Advertising Week should be rebranded paranoia week. That's not my idea, but Martin Sorrell's, the CEO of WPP, whom I interviewed on Wednesday at Advertising Week Europe.
When I spoke to him in front of around 200 business executives, I asked him what keeps him up at night. He worries. A lot. He worries about disruptors. In fact, he's paranoid that something could disrupt everything his business was built on. When you think about it, he may have a point.
Uber is arguably the most successful cab company, and it doesn't own any cabs. Airbnb is a hotel company, and it doesn't own or manage rooms. Facebook is a huge media company, but it doesn't produce any content and the same could be said for twitter.
Sorrell talked about Chinese smartphone maker Xiaomi, and the threat of Chinese manufacturers to more established tech companies. He sees his biggest competition coming from what he calls a "brainbox" in Bangalore or Israel.
"We think Chinese companies borrow and steal technology, that's not so". He believes that thanks to the internet, Chinese companies are adapting to the internet "more quickly than our Western companies. They are leapfrogging straight from traditional to online. We'd better watch out".
Talking about WPP's competitors in China, he said "We might see them being much more prominent, so I would watch out again".
He talked about China's comms agency BlueFocus, who last year expanded into North America with a majority stake in advertising player Vision7. He also said WPP companies' growth in China was up 10% in January, and should remain double digit this year.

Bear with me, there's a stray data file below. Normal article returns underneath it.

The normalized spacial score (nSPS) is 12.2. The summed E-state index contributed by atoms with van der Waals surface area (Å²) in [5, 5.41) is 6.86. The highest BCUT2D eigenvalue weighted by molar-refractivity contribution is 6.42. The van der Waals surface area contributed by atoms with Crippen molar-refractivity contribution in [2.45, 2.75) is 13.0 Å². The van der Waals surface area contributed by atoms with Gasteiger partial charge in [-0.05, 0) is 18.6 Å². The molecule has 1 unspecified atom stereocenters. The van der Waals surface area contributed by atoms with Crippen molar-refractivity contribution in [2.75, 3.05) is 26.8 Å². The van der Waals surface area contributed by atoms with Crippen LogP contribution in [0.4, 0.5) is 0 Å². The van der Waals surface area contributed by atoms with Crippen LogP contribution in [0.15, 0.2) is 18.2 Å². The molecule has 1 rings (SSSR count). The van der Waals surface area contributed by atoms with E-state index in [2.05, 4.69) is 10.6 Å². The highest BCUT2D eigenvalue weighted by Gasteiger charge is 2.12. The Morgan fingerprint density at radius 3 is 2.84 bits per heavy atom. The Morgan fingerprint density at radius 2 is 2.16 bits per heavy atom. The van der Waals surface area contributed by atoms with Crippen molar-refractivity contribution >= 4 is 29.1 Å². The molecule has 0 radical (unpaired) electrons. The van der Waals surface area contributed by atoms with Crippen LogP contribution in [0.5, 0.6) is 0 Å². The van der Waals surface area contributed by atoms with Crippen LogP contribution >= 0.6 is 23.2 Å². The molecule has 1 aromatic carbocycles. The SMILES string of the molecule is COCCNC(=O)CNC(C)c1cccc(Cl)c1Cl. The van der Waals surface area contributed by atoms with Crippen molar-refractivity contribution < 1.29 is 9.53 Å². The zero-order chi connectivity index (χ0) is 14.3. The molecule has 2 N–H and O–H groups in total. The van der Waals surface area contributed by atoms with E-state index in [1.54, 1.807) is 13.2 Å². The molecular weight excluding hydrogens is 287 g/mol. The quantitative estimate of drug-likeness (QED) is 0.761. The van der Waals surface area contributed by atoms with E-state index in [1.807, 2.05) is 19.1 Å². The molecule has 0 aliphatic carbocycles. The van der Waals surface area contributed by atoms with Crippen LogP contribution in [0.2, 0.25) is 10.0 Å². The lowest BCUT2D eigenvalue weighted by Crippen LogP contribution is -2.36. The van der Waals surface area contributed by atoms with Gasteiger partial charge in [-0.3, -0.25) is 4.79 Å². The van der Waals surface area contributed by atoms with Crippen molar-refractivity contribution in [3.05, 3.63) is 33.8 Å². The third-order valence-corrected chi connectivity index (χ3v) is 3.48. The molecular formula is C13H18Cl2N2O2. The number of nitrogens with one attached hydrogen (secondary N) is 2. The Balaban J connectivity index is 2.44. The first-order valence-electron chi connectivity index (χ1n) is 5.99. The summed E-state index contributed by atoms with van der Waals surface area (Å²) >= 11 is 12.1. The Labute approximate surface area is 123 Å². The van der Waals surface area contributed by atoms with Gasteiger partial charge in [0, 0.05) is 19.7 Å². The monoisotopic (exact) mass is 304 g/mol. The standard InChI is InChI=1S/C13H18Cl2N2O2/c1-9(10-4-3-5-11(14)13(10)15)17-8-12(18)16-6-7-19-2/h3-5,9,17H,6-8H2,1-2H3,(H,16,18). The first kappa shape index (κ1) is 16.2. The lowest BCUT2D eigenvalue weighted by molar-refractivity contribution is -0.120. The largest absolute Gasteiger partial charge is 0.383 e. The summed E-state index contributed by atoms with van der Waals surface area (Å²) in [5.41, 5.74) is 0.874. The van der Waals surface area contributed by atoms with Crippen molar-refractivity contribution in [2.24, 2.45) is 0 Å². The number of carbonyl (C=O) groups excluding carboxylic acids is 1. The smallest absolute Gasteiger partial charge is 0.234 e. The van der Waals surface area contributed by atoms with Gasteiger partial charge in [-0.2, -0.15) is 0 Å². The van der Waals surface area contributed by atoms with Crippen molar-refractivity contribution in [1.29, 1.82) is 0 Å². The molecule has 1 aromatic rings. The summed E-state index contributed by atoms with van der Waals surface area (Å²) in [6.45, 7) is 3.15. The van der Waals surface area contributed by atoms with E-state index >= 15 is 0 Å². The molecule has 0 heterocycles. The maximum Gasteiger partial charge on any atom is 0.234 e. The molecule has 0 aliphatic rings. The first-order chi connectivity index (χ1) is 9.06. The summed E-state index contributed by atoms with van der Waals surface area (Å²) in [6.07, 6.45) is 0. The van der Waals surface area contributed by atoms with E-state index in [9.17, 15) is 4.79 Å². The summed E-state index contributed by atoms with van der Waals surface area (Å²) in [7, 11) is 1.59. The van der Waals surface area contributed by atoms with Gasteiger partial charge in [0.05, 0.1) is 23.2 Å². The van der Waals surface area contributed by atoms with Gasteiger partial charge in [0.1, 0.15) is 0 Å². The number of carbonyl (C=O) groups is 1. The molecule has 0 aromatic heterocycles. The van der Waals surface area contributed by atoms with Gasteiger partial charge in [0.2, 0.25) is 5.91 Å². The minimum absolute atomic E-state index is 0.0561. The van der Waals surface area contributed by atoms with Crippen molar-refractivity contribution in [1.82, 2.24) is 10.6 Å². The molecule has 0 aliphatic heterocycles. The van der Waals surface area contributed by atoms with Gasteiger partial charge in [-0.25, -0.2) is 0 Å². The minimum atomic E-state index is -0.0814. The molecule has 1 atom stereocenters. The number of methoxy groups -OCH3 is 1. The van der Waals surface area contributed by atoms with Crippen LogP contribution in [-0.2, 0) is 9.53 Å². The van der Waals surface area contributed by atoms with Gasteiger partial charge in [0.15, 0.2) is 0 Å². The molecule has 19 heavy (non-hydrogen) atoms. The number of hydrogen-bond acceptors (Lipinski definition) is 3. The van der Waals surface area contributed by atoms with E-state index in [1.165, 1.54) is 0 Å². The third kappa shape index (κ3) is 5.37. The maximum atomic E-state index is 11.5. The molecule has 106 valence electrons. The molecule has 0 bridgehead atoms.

In our very wide-ranging conversation, I asked him about his arch-rival Publicis. "I think it's becoming an obsession from his (Maurice Levy) point of view and that's probably unhealthy. Last year was a really difficult year for him in the sense that he lost out on a grand vision." When I asked Maurice Levy about WPP in my interview with him earlier in the week, he compared Sorrell to a "scorpion", and said he couldn't teach him to be "elegant".
Well that's that then.
I wonder what Levy would make of Sorrell's pay packet, which comes in at around 36 million pounds. Despite the controversy regarding his pay that's been widely reported in the British media, Sorrell was unapologetic. "I started WPP in a basement room. We had our manufacturing business in Dartford. We had a market cap of £1m. Half a million people depend on WPP for their livelihood. I make no apologies for that. Zero."
Oh and also, please don't call WPP an advertising agency. I got in trouble for that, big time. Sorrell says they're a communication services group. Remember that.